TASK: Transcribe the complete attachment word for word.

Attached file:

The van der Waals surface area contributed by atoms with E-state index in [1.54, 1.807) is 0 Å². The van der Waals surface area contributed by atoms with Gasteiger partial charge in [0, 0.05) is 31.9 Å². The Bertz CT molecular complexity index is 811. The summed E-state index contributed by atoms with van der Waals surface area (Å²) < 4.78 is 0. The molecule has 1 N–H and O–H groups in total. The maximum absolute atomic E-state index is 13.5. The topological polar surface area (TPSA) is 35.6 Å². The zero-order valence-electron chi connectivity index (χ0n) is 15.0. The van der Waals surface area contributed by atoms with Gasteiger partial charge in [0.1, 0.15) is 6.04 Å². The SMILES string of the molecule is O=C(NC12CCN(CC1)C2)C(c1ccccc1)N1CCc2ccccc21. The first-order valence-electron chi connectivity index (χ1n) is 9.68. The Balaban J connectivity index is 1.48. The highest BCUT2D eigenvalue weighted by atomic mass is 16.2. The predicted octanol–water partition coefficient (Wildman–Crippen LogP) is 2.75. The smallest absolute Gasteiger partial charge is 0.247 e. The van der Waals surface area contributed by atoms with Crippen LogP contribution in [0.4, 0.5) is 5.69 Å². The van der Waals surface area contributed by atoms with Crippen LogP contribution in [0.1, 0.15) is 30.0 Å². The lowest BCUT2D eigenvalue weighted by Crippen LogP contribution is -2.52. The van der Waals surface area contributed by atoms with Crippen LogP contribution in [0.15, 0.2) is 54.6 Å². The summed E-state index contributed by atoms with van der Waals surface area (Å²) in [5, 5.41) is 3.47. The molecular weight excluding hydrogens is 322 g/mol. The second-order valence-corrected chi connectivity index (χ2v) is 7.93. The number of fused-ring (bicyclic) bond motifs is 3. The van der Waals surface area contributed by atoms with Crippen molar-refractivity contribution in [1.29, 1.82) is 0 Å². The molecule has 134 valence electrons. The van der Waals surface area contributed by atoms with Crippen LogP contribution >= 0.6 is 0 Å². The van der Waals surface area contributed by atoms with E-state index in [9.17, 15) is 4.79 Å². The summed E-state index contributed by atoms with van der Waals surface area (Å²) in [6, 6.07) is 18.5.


The van der Waals surface area contributed by atoms with E-state index in [1.54, 1.807) is 0 Å². The van der Waals surface area contributed by atoms with Gasteiger partial charge in [0, 0.05) is 31.9 Å². The Bertz CT molecular complexity index is 811. The summed E-state index contributed by atoms with van der Waals surface area (Å²) < 4.78 is 0. The molecule has 1 N–H and O–H groups in total. The maximum absolute atomic E-state index is 13.5. The topological polar surface area (TPSA) is 35.6 Å². The zero-order valence-electron chi connectivity index (χ0n) is 15.0. The van der Waals surface area contributed by atoms with Gasteiger partial charge in [0.1, 0.15) is 6.04 Å². The SMILES string of the molecule is O=C(NC12CCN(CC1)C2)C(c1ccccc1)N1CCc2ccccc21. The first-order valence-electron chi connectivity index (χ1n) is 9.68. The Balaban J connectivity index is 1.48. The highest BCUT2D eigenvalue weighted by atomic mass is 16.2. The predicted octanol–water partition coefficient (Wildman–Crippen LogP) is 2.75. The smallest absolute Gasteiger partial charge is 0.247 e. The van der Waals surface area contributed by atoms with Crippen LogP contribution in [0.4, 0.5) is 5.69 Å². The van der Waals surface area contributed by atoms with Crippen LogP contribution in [0.1, 0.15) is 30.0 Å². The lowest BCUT2D eigenvalue weighted by Crippen LogP contribution is -2.52. The van der Waals surface area contributed by atoms with Crippen LogP contribution in [0.15, 0.2) is 54.6 Å². The summed E-state index contributed by atoms with van der Waals surface area (Å²) in [5, 5.41) is 3.47. The molecular weight excluding hydrogens is 322 g/mol. The second-order valence-corrected chi connectivity index (χ2v) is 7.93. The number of fused-ring (bicyclic) bond motifs is 3. The van der Waals surface area contributed by atoms with Crippen molar-refractivity contribution in [1.29, 1.82) is 0 Å². The molecule has 134 valence electrons. The van der Waals surface area contributed by atoms with Crippen LogP contribution >= 0.6 is 0 Å². The van der Waals surface area contributed by atoms with E-state index in [9.17, 15) is 4.79 Å². The summed E-state index contributed by atoms with van der Waals surface area (Å²) in [6, 6.07) is 18.5.